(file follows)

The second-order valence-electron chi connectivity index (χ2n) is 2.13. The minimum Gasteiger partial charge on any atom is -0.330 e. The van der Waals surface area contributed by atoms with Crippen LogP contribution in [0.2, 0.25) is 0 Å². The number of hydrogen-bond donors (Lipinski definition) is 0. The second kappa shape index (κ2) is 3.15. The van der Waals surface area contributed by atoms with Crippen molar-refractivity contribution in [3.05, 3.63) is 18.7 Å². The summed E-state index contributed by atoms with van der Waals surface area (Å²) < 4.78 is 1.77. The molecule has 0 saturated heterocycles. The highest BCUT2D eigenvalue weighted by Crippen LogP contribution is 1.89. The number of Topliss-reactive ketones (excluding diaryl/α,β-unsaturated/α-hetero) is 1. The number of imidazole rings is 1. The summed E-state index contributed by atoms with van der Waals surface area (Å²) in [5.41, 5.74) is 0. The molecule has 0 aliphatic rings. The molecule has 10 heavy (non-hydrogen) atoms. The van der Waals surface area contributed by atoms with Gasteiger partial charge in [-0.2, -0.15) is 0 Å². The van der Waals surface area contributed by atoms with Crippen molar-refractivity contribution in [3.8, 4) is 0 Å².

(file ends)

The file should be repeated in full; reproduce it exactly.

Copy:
The second-order valence-electron chi connectivity index (χ2n) is 2.13. The minimum Gasteiger partial charge on any atom is -0.330 e. The van der Waals surface area contributed by atoms with Crippen LogP contribution in [0.2, 0.25) is 0 Å². The number of hydrogen-bond donors (Lipinski definition) is 0. The second kappa shape index (κ2) is 3.15. The van der Waals surface area contributed by atoms with Crippen molar-refractivity contribution in [3.05, 3.63) is 18.7 Å². The summed E-state index contributed by atoms with van der Waals surface area (Å²) < 4.78 is 1.77. The molecule has 0 saturated heterocycles. The highest BCUT2D eigenvalue weighted by Crippen LogP contribution is 1.89. The number of Topliss-reactive ketones (excluding diaryl/α,β-unsaturated/α-hetero) is 1. The number of imidazole rings is 1. The summed E-state index contributed by atoms with van der Waals surface area (Å²) in [5.41, 5.74) is 0. The molecule has 0 aliphatic rings. The molecule has 10 heavy (non-hydrogen) atoms. The van der Waals surface area contributed by atoms with Gasteiger partial charge in [-0.2, -0.15) is 0 Å². The van der Waals surface area contributed by atoms with Crippen molar-refractivity contribution in [3.8, 4) is 0 Å².